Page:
And this beast can be operated handheld withoud MLU and you still can get razor sharp pictures. This one was shoot with 105 mm lens and 1/60s (no MLU of course):

    http://www.flickr.com/photos/jaz99/6388272871/sizes/o/in/photostream/
     
  18. jrhilton

    jrhilton Member

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    Canon’s target market for the EOS-1v was sports shooters and photojournalists, both of which would not use MLU often. It is therefore of no surprise that it feels like an "afterthought" when using it. Overall it is still a great camera though.
     
  19. Chan Tran

    Chan Tran Member

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    I am not sure but I don't think the Nikon F was the first with mirror lockup. MLU was popular back then and many cameras had this features. Only in modern time MLU became rare.
     
  20. Les Sarile

    Les Sarile Member

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    I haven't read of any other 35mm prior to the F with MLU. MLU couldn't have been popular then as there weren't many 35mm SLRs as the 35mm world was dominated by rangefinders that don't require MLU. The only other "professional" 35mm SLR at the time was the Canonflex and it doesn't seem to have MLU.
     
  21. michael_r

    michael_r Subscriber

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    Canon could have at least made the custom function buttons behind the side door a little bigger. Those things are tiny. Anyway at least I get to use the TSE II. I've been through my share of 24s over the years across several brands. The TSE II is the closest thing to perfect for me for an SLR 24mm. So it's worth the MLU hassle.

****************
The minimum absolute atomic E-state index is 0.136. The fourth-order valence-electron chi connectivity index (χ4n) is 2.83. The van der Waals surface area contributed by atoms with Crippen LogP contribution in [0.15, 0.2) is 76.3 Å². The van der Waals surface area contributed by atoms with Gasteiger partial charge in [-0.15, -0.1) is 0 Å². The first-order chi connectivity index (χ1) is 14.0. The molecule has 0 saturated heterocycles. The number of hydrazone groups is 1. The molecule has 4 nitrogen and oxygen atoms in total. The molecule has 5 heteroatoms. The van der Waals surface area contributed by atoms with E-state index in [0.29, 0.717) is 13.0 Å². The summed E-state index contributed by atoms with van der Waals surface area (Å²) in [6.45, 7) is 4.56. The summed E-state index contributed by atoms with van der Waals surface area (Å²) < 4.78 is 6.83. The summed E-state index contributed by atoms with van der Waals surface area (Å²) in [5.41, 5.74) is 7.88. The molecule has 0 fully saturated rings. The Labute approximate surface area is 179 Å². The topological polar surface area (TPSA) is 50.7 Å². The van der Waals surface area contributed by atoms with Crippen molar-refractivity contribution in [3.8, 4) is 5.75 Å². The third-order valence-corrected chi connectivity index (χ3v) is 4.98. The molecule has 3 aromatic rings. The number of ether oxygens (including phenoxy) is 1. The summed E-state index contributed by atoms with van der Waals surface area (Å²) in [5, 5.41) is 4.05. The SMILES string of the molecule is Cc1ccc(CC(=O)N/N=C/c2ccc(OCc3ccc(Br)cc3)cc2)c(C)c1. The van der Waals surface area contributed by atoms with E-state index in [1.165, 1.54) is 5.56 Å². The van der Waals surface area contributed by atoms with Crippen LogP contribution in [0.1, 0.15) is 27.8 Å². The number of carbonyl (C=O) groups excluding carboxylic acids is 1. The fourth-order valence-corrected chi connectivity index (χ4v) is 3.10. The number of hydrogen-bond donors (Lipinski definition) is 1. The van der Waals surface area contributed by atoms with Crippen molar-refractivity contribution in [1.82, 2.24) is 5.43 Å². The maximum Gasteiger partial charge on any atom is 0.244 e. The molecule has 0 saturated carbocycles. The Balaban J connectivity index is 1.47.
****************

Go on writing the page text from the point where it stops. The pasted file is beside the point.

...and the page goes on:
22. 2F/2F

    2F/2F Member

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    Again, just get an EOS RT for $70: http://www.ebay.com/itm/Canon-EOS-R...606725670?pt=Film_Cameras&hash=item2c610bd226. Well worth your money if you shoot macro that often.
     
  23. michael_r

    michael_r Subscriber

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    It's not macro/close up work I do. Mostly urban landscape/architectural. The fixed mirror thing always kind of bothered me as a concept. Wouldn't there be some sort of adverse effect on image quality?
     
  24. E. von Hoegh

    E. von Hoegh Member

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    A great example of user-unfriendly design and narrow engineering point of view. Why an electronic mirror lockup, when a mechanical would be better?
     
  25. Rol_Lei Nut

    Rol_Lei Nut Member

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    So they could write "Ultra-Cybernetic Electronic Precision Mirror Raising - UCPMR" in their advertising brochures.

    I think some posters here would claim that would make the MLU more "accurate": a mechanical implementation not being accurate enough to be useful.... :whistling:
     
  26. holmburgers

    holmburgers Member

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    Yeah, like old clocks.. I mean, people didn't even know what time of year it was!